The federal Marine Mammal Commission this week weighed in on recent Mid-Atlantic whale strandings, saying the numbers are consistent with dangers faced by a growing humpback whale population.

Like the National Oceanic and Atmospheric Administration, the MMC rejected claims that the strandings are linked to survey vessels working on offshore wind energy sites.

“Despite several reports in the media, there is no evidence to link these strandings to offshore wind energy development,” the commission said in a Feb. 21 statement.

“Although these strandings have generated media interest and public scrutiny, humpback whale strandings are not new…nor are they unique to the U.S. Atlantic coast,” according to the commission.

Since January 2016 NOAA has been tracking what it calls an “unusual mortality event” among humpback whales, with elevated strandings that now number more than 180 animals.  

“In fact, ten or more humpback whales have stranded each year during the UME, with a high of 34 in 2017,” according to the Marine Mammal Commission. “As the Gulf of Maine stock of humpback whales continues to grow, more young animals are choosing to overwinter along the Atlantic coast where they are vulnerable to being struck by ships and becoming entangled in fishing gear.”

Offshore wind opponents contend that recent strandings may have resulted from whales being disoriented by low-frequency sound emitted during geophysical surveys of offshore wind sites. Necropsies on whale carcasses showed several evidently struck by vessels, but investigators say they are unable to determine if whales might have suffered hearing loss.

The MMC memo notes research on the increasing humpback population numbers, and their migration patterns along the U.S. East Coast near major ports. Vessel strikes are a dire hazard to the highly endangered North Atlantic right whale.

A dead right whale stranded at Virginia Beach, Va., Feb. 12, and a necropsy on the 20-year-old, 43-foot male “determined the whale suffered a catastrophic blunt force traumatic injury, impacting the vertebral column,” the MMC report notes. “The injuries, consistent with vessel strike, included multiple vertebral fractures that would have resulted in death shortly after the injury. The whale was in normal to thin nutritional condition, with no evidence of recent entanglement.”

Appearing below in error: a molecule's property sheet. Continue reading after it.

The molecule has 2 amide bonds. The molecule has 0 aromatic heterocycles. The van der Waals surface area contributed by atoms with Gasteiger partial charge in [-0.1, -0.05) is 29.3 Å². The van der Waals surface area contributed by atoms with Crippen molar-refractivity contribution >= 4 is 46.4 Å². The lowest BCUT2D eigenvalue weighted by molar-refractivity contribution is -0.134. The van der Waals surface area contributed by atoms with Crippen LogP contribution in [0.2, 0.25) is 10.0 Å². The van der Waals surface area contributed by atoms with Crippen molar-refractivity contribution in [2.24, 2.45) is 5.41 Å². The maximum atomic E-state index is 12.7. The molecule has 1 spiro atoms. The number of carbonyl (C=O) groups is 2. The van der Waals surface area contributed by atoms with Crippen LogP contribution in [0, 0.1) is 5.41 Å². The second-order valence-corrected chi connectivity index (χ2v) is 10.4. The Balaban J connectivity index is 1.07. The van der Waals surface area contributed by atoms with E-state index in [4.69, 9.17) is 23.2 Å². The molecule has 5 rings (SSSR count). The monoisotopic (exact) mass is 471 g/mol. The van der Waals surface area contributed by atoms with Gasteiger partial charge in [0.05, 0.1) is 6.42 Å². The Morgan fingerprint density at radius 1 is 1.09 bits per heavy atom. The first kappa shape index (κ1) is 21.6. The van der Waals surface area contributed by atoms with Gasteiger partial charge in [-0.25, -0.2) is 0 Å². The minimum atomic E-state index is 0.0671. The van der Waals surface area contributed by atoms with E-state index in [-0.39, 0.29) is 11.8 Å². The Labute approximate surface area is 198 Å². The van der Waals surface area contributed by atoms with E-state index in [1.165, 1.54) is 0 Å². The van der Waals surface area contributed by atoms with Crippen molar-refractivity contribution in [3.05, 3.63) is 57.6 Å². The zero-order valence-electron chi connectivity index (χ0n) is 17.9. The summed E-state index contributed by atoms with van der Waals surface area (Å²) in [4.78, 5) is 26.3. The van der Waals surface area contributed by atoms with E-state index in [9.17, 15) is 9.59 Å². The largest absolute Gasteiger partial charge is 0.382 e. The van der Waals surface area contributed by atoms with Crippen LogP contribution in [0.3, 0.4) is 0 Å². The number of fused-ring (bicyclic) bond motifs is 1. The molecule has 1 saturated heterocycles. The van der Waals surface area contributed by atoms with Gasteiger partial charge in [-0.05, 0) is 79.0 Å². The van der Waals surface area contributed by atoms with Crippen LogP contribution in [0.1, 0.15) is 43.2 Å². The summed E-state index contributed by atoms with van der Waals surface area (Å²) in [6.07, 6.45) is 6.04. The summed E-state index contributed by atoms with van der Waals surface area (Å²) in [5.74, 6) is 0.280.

“Today, there are fewer than 350 North Atlantic right whales in existence, with fewer than 95 mature females in the population,” according to the commission. “An Unusual Mortality Event was declared for North Atlantic right whales in 2017, and currently includes 97 individuals (36 dead, 22 seriously injured, and 39 sub-lethally injured or ill).

“Between 2003 and 2018, in cases where a cause of death could be determined, every juvenile and adult right whale death was attributable to human activities…After the first year of life, right whales do not live long enough to die of natural causes. In addition, sub-lethal effects of ship strikes and entanglement can impair the growth and reproduction of right whales and further impair their recovery.”

NOAA now has declared seasonal management areas in place to protect right whales off all major ports along the Mid-Atlantic through April 30, where all vessels 65 feet or longer must travel at 10 knots or less. The agency is proposing to expand those seasonal vessel speed limits to boats between 35 and 65 feet, and broaden the limits and timing of those restrictions.

Meanwhile large cargo vessel traffic has been increasing as global trade picked up with the waning of covid-19 restrictions. During 2022 the Port of New York and New Jersey handled a record number of cargo containers – nearly 9.5 million TEUs (twenty-foot equivalent units, the global industry standard containers).

That was “an increase of 27 percent from pre-pandemic 2019 annual totals,” according to an announcement from the Port Authority of NY/NJ. “Throughout the year, the port managed a 26-month-long streak of monthly record cargo high activity and became the nation’s busiest container port during the peak months of the holiday shipping season.”

Port traffic is growing off the U.S. Southeast coast as well, with traffic building in and out of Charleston, S.C., Savannah, Ga., and Florida ports. Approaches to those ports lie across whale migration paths, including the right whale calving grounds off Georgia and Florida.

Environmental groups sought emergency action by NOAA to speed up implementation of new vessel speed rules but were rebuffed by the agency is it continues to work on its rule proposal.



Contributing Editor Kirk Moore was a reporter for the Asbury Park Press for over 30 years before joining WorkBoat in 2015. He wrote several award-winning stories on marine, environmental, coastal and military issues that helped drive federal and state government policy changes. He has also been an editor for WorkBoat’s sister publication, National Fisherman, for over 25 years. Moore was awarded the Online News Association 2011 Knight Award for Public Service for the “Barnegat Bay Under Stress,” 2010 series that led to the New Jersey state government’s restoration plan. He lives in West Creek, N.J.